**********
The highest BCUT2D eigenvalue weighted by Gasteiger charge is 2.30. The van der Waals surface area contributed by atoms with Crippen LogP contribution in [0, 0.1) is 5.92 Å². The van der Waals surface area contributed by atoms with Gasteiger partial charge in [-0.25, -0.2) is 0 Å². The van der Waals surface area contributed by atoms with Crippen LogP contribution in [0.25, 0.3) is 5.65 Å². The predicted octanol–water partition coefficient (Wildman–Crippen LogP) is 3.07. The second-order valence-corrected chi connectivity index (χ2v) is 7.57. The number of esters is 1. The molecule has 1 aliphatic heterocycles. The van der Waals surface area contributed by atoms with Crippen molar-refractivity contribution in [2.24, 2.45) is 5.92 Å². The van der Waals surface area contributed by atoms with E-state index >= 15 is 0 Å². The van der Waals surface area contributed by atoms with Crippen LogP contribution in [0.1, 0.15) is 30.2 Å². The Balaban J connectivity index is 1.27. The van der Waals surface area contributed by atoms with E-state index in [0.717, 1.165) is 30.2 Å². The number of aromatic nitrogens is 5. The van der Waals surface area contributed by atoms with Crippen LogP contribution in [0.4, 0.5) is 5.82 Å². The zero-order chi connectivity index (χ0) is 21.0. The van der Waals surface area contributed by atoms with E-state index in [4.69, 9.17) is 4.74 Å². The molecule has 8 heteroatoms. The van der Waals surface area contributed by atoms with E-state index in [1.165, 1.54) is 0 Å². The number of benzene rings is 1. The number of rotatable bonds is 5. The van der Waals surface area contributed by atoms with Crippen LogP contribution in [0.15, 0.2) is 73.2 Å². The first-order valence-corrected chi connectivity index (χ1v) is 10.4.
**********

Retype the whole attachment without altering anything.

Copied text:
The highest BCUT2D eigenvalue weighted by Gasteiger charge is 2.30. The van der Waals surface area contributed by atoms with Crippen LogP contribution in [0, 0.1) is 5.92 Å². The van der Waals surface area contributed by atoms with Gasteiger partial charge in [-0.25, -0.2) is 0 Å². The van der Waals surface area contributed by atoms with Crippen LogP contribution in [0.25, 0.3) is 5.65 Å². The predicted octanol–water partition coefficient (Wildman–Crippen LogP) is 3.07. The second-order valence-corrected chi connectivity index (χ2v) is 7.57. The number of esters is 1. The molecule has 1 aliphatic heterocycles. The van der Waals surface area contributed by atoms with Crippen molar-refractivity contribution in [2.24, 2.45) is 5.92 Å². The van der Waals surface area contributed by atoms with E-state index >= 15 is 0 Å². The van der Waals surface area contributed by atoms with Crippen LogP contribution in [0.1, 0.15) is 30.2 Å². The Balaban J connectivity index is 1.27. The van der Waals surface area contributed by atoms with E-state index in [0.717, 1.165) is 30.2 Å². The number of aromatic nitrogens is 5. The van der Waals surface area contributed by atoms with Crippen LogP contribution in [0.4, 0.5) is 5.82 Å². The zero-order chi connectivity index (χ0) is 21.0. The van der Waals surface area contributed by atoms with E-state index in [4.69, 9.17) is 4.74 Å². The molecule has 8 heteroatoms. The van der Waals surface area contributed by atoms with E-state index in [1.165, 1.54) is 0 Å². The number of benzene rings is 1. The number of rotatable bonds is 5. The van der Waals surface area contributed by atoms with Crippen LogP contribution in [0.15, 0.2) is 73.2 Å². The first-order valence-corrected chi connectivity index (χ1v) is 10.4.